the latest Audit Bureau of Circulation (ABC) figures reveal what most magazine retailers already know - that these are tough times to be a newsagent, and even tougher times to be a publisher.

However, it's debatable whether the average retailer will feel much sympathy with the publishers, whose determination to put copies on shelves at any cost creates more headaches than opportunities at store level. Whatever they're doing, it's not enough: of titles that were available throughout the year, UK news stand sales fell by 4.7% between July and December, and are down 9.3% year-on-year, a steep decline even by recent standards.

Battered by the general economic squeeze, the market is desperately in need of an injection of both cash and confidence at a time when it's least likely to get either. One aspect of the last year has been the almost total lack of big-name launches, so we are missing the excitement of a high-profile advertising campaign, and the stimulating kick in the pants that new blood gives to the existing players.

Of the 50 best-selling magazines in reporting ABC figures for July-December 2008, only nine recorded an increase in circulation, and only three of those - step forward Woman & Home, Slimming World and Men's Health - could boast more than 3% year-on-year growth.

In contrast, OK! (-21.2%), Heat (-12.7%), Pick Me Up (-12.5%) and Best (-10.3%) all took hefty circulation tumbles over the year, but none fell so hard as FHM's spectacular 22.2% decline.

Outside the Top 50 there are signs of promise, with special interest and niche hobby titles holding up better. BBC Magazines' Easy Cook showed a 20.4% year-on-year increase in circulation, and Golf World, Cycling Plus and Anglers Mail achieved substantial growth on last year's figures with increases of 19.2%, 11.1% and 7.0% respectively. Runner's World increased by 6.6%.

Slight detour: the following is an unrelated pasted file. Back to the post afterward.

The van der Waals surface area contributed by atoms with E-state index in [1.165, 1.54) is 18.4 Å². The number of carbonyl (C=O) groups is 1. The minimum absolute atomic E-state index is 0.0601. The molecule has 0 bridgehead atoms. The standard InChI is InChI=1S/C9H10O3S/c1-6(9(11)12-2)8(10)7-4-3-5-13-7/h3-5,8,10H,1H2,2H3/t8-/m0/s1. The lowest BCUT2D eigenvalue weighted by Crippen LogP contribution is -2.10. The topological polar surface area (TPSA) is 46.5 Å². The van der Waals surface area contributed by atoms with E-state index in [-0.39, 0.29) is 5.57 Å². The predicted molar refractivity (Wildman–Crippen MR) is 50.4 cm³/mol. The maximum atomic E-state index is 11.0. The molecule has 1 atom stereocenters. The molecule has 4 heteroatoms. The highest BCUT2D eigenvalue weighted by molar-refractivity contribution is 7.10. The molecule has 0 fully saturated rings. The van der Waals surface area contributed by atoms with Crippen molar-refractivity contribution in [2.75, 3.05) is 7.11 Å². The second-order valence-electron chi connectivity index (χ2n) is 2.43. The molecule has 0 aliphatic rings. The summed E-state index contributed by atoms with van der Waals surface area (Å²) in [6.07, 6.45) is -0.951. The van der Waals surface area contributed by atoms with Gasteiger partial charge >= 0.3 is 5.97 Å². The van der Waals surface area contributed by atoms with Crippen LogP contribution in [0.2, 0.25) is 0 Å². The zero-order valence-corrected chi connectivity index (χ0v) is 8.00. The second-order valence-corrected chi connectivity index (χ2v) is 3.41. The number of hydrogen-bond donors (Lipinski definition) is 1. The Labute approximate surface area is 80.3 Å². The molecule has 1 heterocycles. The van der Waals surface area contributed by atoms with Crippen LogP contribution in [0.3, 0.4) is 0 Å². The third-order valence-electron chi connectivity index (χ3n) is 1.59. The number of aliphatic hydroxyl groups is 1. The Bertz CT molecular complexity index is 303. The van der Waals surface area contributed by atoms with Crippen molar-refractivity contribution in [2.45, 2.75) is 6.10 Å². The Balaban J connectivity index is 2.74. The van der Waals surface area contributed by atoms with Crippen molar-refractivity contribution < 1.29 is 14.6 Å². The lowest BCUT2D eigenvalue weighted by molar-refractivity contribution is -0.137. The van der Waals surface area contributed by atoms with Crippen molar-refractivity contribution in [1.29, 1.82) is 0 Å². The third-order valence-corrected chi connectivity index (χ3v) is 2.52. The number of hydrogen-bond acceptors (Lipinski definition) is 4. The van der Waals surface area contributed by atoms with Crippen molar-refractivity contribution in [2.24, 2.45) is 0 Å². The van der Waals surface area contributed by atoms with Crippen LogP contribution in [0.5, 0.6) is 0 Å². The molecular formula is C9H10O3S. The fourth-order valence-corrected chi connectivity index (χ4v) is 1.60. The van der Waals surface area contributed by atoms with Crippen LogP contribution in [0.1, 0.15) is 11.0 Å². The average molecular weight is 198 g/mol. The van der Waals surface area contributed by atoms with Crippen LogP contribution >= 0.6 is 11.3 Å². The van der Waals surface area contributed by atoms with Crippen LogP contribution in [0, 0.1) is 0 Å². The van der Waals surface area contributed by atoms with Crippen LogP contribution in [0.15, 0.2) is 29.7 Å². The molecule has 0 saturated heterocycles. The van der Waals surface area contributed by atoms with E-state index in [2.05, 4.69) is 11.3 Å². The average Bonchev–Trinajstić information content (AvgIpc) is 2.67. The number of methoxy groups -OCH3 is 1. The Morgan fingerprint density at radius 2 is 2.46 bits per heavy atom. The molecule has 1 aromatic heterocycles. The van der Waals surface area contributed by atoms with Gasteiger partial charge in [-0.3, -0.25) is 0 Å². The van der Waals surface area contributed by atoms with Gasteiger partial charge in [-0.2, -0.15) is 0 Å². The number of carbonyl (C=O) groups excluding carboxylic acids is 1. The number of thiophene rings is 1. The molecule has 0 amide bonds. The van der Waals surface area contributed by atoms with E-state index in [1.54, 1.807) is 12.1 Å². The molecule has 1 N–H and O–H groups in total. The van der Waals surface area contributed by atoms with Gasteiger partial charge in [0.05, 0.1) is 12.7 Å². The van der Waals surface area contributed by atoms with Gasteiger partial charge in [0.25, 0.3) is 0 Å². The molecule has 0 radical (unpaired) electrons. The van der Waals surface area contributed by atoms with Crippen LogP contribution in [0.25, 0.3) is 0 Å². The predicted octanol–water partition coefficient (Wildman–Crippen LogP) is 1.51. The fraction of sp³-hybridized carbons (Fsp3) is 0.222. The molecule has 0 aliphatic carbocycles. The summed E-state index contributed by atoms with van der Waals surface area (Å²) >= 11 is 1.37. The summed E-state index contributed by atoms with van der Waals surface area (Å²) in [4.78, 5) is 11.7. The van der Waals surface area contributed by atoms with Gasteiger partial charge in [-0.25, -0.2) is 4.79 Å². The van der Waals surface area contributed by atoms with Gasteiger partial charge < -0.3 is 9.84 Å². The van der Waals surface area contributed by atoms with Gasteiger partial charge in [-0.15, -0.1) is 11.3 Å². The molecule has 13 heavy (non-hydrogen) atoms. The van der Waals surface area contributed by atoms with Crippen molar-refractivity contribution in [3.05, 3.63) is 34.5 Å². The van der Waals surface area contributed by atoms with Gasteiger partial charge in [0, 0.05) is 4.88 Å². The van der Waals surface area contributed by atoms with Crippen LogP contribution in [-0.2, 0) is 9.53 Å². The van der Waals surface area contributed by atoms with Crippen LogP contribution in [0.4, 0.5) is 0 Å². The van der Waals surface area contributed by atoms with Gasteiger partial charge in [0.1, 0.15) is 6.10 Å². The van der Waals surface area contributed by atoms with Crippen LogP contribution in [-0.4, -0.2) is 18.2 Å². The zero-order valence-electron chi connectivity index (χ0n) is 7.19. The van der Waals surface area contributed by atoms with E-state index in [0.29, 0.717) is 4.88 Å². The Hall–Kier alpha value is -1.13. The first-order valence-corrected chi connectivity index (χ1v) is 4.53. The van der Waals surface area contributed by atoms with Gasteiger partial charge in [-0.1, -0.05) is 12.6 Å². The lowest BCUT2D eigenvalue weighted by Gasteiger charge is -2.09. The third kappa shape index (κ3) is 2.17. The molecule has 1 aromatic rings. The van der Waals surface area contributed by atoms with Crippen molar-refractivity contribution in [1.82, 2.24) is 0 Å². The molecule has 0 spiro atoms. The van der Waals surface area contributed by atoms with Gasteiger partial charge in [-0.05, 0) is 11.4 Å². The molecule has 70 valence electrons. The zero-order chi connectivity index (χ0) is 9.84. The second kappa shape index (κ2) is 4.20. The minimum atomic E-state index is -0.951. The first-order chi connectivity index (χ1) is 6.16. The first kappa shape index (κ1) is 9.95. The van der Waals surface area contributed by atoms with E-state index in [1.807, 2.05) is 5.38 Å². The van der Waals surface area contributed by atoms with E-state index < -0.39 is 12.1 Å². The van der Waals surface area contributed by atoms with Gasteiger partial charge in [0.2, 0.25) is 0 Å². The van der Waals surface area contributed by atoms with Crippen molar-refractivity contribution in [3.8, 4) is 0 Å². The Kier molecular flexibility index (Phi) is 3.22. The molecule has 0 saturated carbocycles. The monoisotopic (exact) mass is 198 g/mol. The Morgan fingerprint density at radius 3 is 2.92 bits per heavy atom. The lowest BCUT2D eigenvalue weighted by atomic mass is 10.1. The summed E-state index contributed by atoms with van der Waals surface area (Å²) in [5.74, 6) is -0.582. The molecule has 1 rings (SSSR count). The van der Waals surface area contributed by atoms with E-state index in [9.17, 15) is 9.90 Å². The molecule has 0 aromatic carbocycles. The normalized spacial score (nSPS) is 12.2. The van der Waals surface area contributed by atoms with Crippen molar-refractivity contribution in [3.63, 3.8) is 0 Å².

Ironically, the economic situation has increased interest in financial and business affairs, and The Economist (up 3.1%), MoneyWeek (16.6%) and What Investment (13.1%) all bounced back. But it's less good for housing and home renovation titles, and women's special interest magazines such as health and beauty titles, which have become an expensive luxury for some.

The men's lifestyle market, reeling under the double assault of the internet and free titles like Shortlist, saw double-digit year-on-year declines for Maxim, Nuts and Loaded. But if lads' mags' days are numbered, positive results for GQ, Men's Health, Men's Fitness and Healthy for Men suggest there's an older male audience to be targeted.

What all this means for retailers is that those who build their range around the current top sellers will have to get used to slow but steady decline. Alternatively, the mix of knowledge of the customer and relentless promotion can be used to make the fixture pay its way.

Hobby magazines remain robust, so find out what your regulars do in their spare time. Don't rely on your display to sell for you: use shelf barkers and hot spots to highlight titles you feel will appeal more than the standard celebrity and TV fare; and promote a shop save scheme so customers know they can always come in for the title they want.

Don't forget there is plenty of help available - not only from your news wholesaler, but also from initiatives such as Palmer & Harvey's Plus News, Booker's news group and various symbol groups' own internal support.

Faced with a category where stagnation is starting to look like success, now might be a good time to take up the offer of expert guidance.

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